Maria Stuarda, soprano or mezzo?

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The answer to this question depends (as it usually does, and especially when it comes to a ‘belcanto’ opera) on the particular singer.  Barcelona has always seen, until now, the soprano version, the best known, but Malibran’s  voice was certainly not the kind of Ronzi de Begnis’ (furthermore, the latter had sung at Naples Buondelmonte  while Malibran was the first Stuarda at Milano when the opera appeared for the first time with its actual title).

Joyce DiDonato is not, of course, neither Caballé nor Gruberova, but as it is extremely difficult to think of another mezzo able to sing some of the eleven (!) performances in less than three weeks, we had both versions, with Majella Cullagh leading the second cast.

The soprano version would seem to be anybody’s obvious first choice, and Cullagh is a fine singer (Opera Rara has certainly made a mistake opting for other sopranos in its recent recordings) whether you think of technique, style or even articulation; you can also add her sense for phrasing and a commanding stage personality. But… Di Donato is almost miraculous: she is capable of lightening her timbre in the high notes and the ‘messe di voce’ while using even the chest (without any exaggeration) for the low ones. Her trills and embellishments are of the highest quality, the intensity of her recitatives incredible, her Italian spelling crystal-clear. ‘O nube che lieve’(the aria for her entry on stage)  and the whole final scene (which Donizetti called “aria del supplizio”) created a sort of religious silence in the audience.  There were, of course, some fans who would have liked  the ‘cabalette’ to end on an endless  high note, but that was not only impossible considering the artist’s register but also because of her approach of the character.  From a purely personal point of view, I found most moving her  truly unforgettable beginning of the duet with Talbot ‘Quando di luce rosea’.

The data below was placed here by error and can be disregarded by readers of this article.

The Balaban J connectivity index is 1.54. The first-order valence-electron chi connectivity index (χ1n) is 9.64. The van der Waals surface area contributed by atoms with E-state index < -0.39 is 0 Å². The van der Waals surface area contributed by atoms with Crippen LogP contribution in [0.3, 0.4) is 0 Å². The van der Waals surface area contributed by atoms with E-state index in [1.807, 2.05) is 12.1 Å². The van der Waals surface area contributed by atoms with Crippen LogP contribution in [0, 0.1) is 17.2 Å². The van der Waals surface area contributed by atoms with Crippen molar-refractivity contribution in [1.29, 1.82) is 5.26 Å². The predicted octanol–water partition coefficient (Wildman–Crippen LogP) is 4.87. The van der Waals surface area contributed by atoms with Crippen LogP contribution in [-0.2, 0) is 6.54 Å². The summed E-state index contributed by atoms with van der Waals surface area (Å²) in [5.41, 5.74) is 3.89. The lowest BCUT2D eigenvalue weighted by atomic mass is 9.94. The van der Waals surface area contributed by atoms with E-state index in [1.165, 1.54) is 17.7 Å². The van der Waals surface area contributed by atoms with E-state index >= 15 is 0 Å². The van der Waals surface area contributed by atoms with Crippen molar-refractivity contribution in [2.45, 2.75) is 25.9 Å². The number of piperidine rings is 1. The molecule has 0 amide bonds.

Javier Camarena proved that a demanding and not much rewarding role (Leicester) is not an obstacle for an outstanding singer. He also had to replace at last minute a sick colleague in the second cast and consequently sang for two consecutive evenings. Yet, he showed the same power and commitment (and obtained a most deserved triumph).

The question concerning the kind of voice for Elisabetta is quite the same as Maria’s case. If the last is a mezzo, it would be better to have a soprano or a Falcon for her rival. Silvia Tro Santafé sings well but her top notes are strained and for the rest of the part, even if she is a fine artist and musician, you could tell that this kind of repertoire is not (or not yet) the one that best suits her. By contrast, Marianna Pizzolato, in a sort of ‘ Bette Davis’ performance, even if her eyes were riveted on the baton, seemed more fit to the part.

Michele Pertusi  is today perhaps too much of a bass for Talbot (a role he had sung previously here---in 1991!) but it was a privilege to have a singer of his class who makes a sense of every phrase, even the trivial ones.  As for Mirco Palazzi, he was in good voice but without the mastery of his colleague.

For the ‘bad guy’ (Cecil) the Liceu chose the excellent Vito Priante and the too vehement (both in vocal delivery and in acting) Àlex Sanmartí. Anna Tobella sang well Anna Kennedy’s few phrases.

The choir (led by Peter Burian) was not less than perfect and deserved the applause after the big scene close to the opera’s ending . The orchestra, sometimes a bit too loud, most notably in the famous prayer of the last act, was in good shape, thanks to a Maurizio Benini in one of his best nights.

Alas, the production (already seen in London and going in the future to Paris and Warsaw) by Patrice Caurier and Moshe Leiser was in the first place incoherent (both queens were dressed as they should but the rest of characters and choir wore 20th century costumes), and there were bizarre details (almost all the characters helped themselves to a Scotch when they didn’t know what to do next- the only one to have a good reason for it being the executioner). If the moment of the execution was meant to become a strong allegation against the death penalty, it was so awkward that the goal was missed.

Jorge Binaghi

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